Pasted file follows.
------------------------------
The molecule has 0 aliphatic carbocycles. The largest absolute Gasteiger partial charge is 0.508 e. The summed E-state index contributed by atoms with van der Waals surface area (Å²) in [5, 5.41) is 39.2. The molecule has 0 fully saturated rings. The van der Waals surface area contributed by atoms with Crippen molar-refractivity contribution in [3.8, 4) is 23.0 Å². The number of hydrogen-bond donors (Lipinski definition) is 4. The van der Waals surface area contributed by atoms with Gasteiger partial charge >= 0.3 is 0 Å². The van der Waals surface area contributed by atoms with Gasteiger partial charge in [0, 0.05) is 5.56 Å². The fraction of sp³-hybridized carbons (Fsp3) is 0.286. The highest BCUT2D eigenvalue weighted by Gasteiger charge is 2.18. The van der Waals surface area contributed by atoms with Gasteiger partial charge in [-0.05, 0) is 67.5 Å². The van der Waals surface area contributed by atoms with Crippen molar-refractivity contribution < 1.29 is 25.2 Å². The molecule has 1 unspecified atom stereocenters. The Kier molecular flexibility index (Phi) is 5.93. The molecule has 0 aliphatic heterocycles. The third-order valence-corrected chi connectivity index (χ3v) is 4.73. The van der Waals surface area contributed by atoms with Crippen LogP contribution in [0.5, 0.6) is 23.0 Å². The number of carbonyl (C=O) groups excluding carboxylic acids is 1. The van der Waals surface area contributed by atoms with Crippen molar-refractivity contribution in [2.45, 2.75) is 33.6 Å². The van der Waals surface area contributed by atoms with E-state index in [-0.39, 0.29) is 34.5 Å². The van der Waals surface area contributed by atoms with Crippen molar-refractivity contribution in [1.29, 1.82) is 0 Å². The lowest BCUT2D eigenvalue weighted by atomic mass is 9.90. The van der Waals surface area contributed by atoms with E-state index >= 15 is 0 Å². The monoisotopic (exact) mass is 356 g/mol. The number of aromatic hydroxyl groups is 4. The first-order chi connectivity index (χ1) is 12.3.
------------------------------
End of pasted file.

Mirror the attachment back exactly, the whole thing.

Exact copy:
The molecule has 0 aliphatic carbocycles. The largest absolute Gasteiger partial charge is 0.508 e. The summed E-state index contributed by atoms with van der Waals surface area (Å²) in [5, 5.41) is 39.2. The molecule has 0 fully saturated rings. The van der Waals surface area contributed by atoms with Crippen molar-refractivity contribution in [3.8, 4) is 23.0 Å². The number of hydrogen-bond donors (Lipinski definition) is 4. The van der Waals surface area contributed by atoms with Gasteiger partial charge >= 0.3 is 0 Å². The van der Waals surface area contributed by atoms with Gasteiger partial charge in [0, 0.05) is 5.56 Å². The fraction of sp³-hybridized carbons (Fsp3) is 0.286. The highest BCUT2D eigenvalue weighted by Gasteiger charge is 2.18. The van der Waals surface area contributed by atoms with Gasteiger partial charge in [-0.05, 0) is 67.5 Å². The van der Waals surface area contributed by atoms with Crippen molar-refractivity contribution < 1.29 is 25.2 Å². The molecule has 1 unspecified atom stereocenters. The Kier molecular flexibility index (Phi) is 5.93. The molecule has 0 aliphatic heterocycles. The third-order valence-corrected chi connectivity index (χ3v) is 4.73. The van der Waals surface area contributed by atoms with Crippen LogP contribution in [0.5, 0.6) is 23.0 Å². The number of carbonyl (C=O) groups excluding carboxylic acids is 1. The van der Waals surface area contributed by atoms with Crippen molar-refractivity contribution in [2.45, 2.75) is 33.6 Å². The van der Waals surface area contributed by atoms with E-state index in [-0.39, 0.29) is 34.5 Å². The van der Waals surface area contributed by atoms with Crippen molar-refractivity contribution in [1.29, 1.82) is 0 Å². The lowest BCUT2D eigenvalue weighted by atomic mass is 9.90. The van der Waals surface area contributed by atoms with E-state index >= 15 is 0 Å². The monoisotopic (exact) mass is 356 g/mol. The number of aromatic hydroxyl groups is 4. The first-order chi connectivity index (χ1) is 12.3.